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November 6, 1991
* Ellen Moffre of Lutherville is looking for a candied apple recipe. She also wants chocolate and toffee coating recipes for apple slices or apples on sticks.* Ellen Esposito of Baltimore wants recipes for herb butter and also for a creamy Greek and Italian dressing.* H. Toohey of St. Augustine, Fla., wants a turtle cake recipe.* Barbara Sparks of Glen Burnie wants a spinach pie recipe that uses phyllo dough.* Roland M. Neifeld Sr. wants a recipe for German pumpernickel bread.* Bertha Ryder of Baltimore is searching for a baked potato soup recipe.
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ENTERTAINMENT
By Julie Rothman, For The Baltimore Sun | April 7, 2014
Gilda Weinfeld from Pikesville said that last year during Passover, an acquaintance sent her some homemade chocolate-covered matzoh. She said it was absolutely delicious, and when she called her friend to thank her for the gift she asked for the recipe — and her friend politely declined to give it to her. Not to worry, Gilda, there are plenty of good recipes for homemade chocolate matzoh both online and in print. My go-to recipe for this holiday treat comes from "The Treasury of Jewish Holiday Baking" by Marcy Goldman.
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FEATURES
By Sherrie Ruhl and Sherrie Ruhl,Evening Sun Staff | January 8, 1992
Get out those recipe files! We have requests for a wide variety of recipes.But first a reminder, Recipe Finder is a reader exchange recipe column. We do not mail recipes, even if you send a stamped, self-addressed envelope.Recipes in Recipe Finder are not tested before they run. That means it's very important to include complete ingredients and directions in any recipe you may send us.And please print neatly! Recipe Finder has spent many an "entertaining" hour trying to decide if a little squiggle stands for teaspoon or tablespoon or trying to decipher someone's last name.
NEWS
By Julie Rothman and Julie Rothman,Special to The Baltimore Sun | July 15, 2009
Brucie White of Baltimore was hoping someone might have the recipe for the signature chopped salad that was served at Marconi's restaurant that was in downtown Baltimore for many years and is now closed. Many locals remember the restaurant fondly but, unfortunately, no official cookbook from the famous restaurant seems to have surfaced over the years. However, Mike Flynn of Timonium, also a great fan of the salad, has developed a recipe that he thinks makes a "reasonable facsimile"of the renowned Marconi's chopped salad.
NEWS
By JULIE ROTHMAN and JULIE ROTHMAN,SPECIAL TO THE SUN | November 9, 2005
Barbara Donaldson from Dandridge, Tenn., used to have a recipe for scones that she got from the side panel of a box of cranberry-orange muffin mix made by the Duncan Hines Co. Company representatives informed her that Duncan Hines does not make the mix anymore and that the recipe is no longer available. Fortunately, Brenda Druen from Gore, Va., had the recipe. She also discovered a cranberry-orange muffin mix made by Krusteaz that she has found to be an acceptable substitute for the Duncan Hines mix. "It isn't quite as tasty as the Duncan Hines but it is fat-free," she says.
NEWS
By Julie Rothman and Julie Rothman,SPECIAL TO THE SUN | January 19, 2005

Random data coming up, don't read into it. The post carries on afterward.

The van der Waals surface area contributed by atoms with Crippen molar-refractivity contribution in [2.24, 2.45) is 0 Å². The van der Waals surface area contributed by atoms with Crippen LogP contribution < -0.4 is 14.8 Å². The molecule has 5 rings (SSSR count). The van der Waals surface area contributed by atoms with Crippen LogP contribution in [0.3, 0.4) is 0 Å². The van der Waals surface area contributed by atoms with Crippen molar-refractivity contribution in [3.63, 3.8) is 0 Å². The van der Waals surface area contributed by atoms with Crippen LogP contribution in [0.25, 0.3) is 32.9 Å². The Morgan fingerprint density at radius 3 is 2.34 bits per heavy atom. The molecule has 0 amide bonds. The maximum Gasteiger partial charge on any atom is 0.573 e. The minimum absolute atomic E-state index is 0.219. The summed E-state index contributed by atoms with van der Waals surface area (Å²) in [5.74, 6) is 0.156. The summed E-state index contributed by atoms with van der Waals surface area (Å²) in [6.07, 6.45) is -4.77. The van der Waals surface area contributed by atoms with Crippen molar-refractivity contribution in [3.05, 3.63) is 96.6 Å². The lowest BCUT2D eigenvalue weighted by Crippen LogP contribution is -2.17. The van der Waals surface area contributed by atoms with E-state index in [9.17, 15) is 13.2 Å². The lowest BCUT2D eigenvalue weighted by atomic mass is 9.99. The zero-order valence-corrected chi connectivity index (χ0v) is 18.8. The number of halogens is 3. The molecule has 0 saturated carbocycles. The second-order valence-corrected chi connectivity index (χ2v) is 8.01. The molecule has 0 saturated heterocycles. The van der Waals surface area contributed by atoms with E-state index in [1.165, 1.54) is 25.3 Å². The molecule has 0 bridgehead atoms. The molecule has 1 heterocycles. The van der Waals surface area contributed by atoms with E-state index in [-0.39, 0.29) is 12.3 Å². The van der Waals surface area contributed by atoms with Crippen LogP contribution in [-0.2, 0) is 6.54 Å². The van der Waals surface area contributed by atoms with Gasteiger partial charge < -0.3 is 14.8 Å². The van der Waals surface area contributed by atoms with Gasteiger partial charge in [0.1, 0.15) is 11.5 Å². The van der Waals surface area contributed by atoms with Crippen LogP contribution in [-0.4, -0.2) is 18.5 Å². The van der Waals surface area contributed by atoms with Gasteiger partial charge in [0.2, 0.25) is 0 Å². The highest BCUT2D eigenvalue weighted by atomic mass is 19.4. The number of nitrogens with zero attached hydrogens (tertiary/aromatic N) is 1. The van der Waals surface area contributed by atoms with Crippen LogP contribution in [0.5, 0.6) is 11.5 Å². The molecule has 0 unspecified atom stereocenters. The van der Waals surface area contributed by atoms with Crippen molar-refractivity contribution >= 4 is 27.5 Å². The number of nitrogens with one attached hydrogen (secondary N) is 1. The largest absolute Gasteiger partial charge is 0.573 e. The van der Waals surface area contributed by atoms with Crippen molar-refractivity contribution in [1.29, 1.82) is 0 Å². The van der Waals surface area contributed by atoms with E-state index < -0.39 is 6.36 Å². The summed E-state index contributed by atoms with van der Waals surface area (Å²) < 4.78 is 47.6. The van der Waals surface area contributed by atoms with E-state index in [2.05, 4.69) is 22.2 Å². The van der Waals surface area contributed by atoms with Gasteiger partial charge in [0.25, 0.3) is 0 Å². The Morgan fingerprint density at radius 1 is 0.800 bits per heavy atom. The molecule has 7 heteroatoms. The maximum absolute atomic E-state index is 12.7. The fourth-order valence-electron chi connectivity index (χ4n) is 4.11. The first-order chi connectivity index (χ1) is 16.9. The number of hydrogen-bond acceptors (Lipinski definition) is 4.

Helen Dahlquist from Salem, Ore., was looking for an easy recipe for oven stew. Both Karen Bain of Silverton, Ore., and B.J. Martin of Keiser, Ore., sent in a recipe for "Stay-a-bed Stew" from the I Hate to Cook Book, by Peg Bracken. As the author says in her notes, this recipe is for "those days when you're en negligee, en bed, with a murder story and a box of bonbons, or possibly a good case of flu." This is a truly simple, yet delicious, recipe for beef stew. And unlike many beef-stew recipes, it is not necessary to brown the beef first.
NEWS
By Ellen Hawks and Ellen Hawks,SUN STAFF | September 4, 2002
Sara R. Knowles of St. Augustine, Fla., requested a recipe for cabbage soup "like the one we enjoyed at Big Boy restaurants in Ironwood, Mich." She added, "I love soup, and nothing I've found can come close to this soup. I'd appreciate help in getting that one or something close to it." Margaret S. Waring of Baltimore responded with tester Laura Reiley's choice. Cabbage Soup Makes 3 quarts, serves 8 1/2 teaspoon garlic salt 1/2 teaspoon garlic powder 1/4 teaspoon black pepper 2 celery stalks, chopped one 16-ounce can kidney beans, undrained 1/2 large head of cabbage, chopped one 28-ounce can chopped tomatoes, undrained 28 ounces water (use tomato can for measuring)
NEWS
By Ellen Hawks and Ellen Hawks,SUN STAFF | May 19, 2004
Carol Kendrick of China Grove, N.C., writes that she wants a recipe for pickled corn on the cob like that her mother made. "I remember as a child sneaking in our outside building, where Mom kept her crock. She would always yell, `It's not ready.' It tasted ready to me." Jean Koon of Canton, Ohio, responded. She wrote: "I am from Spencer, W.Va. My mom made pickled corn and green beans when we were growing up. I had to find the recipe, since my mom passed away in 1994. "I think this is the recipe and I hope it helps Carol Kendrick.
FEATURES
By Ellen Hawks and Ellen Hawks,SUN STAFF | May 20, 1998
Mercedes Mott of Albuquerque, N.M., wrote to us awhile back: "Years ago, in the 1950s, I had an apple crisp made with corn flakes and it was the best I have ever had. Would anyone have such a recipe?"Mary Ellen Lippy of Lutherville shared her recipe, which she said was sent to her from the Kellogg Co. "They checked their files and sent it to me. Hope it helps," she said.Apple CrispMakes 9 servings3/4 cup Kellogg's Corn Flake Crumbs1/2 cup all-purpose flour1/2 teaspoon salt1/2 cup firmly packed brown sugar1/3 cup chopped nuts1/2 cup margarine or butter, softened1 can (1 pound, 4 ounces)
FEATURES
By Ellen Hawks and Ellen Hawks,Staff Writer | February 17, 1993
Apple dumplings boiling in sweet syrup in the oven give off an unmatched aroma, as well as the promise of a taste treat to come.Most importantly, they answer a request from Trudy A. Gordon of Baltimore, who wrote that she wanted a recipe for apple dumplings, "in which the dumplings are boiled in water and stay together and don't fall apart."The recipe chosen calls for the dumplings to boil in sweet syrup in the oven. Virginia Holderman of Millersville, who sent in the recipe, says she's been making them for 25 years.
NEWS
By Julie Rothman and Julie Rothman,Special to The Baltimore Sun | July 1, 2009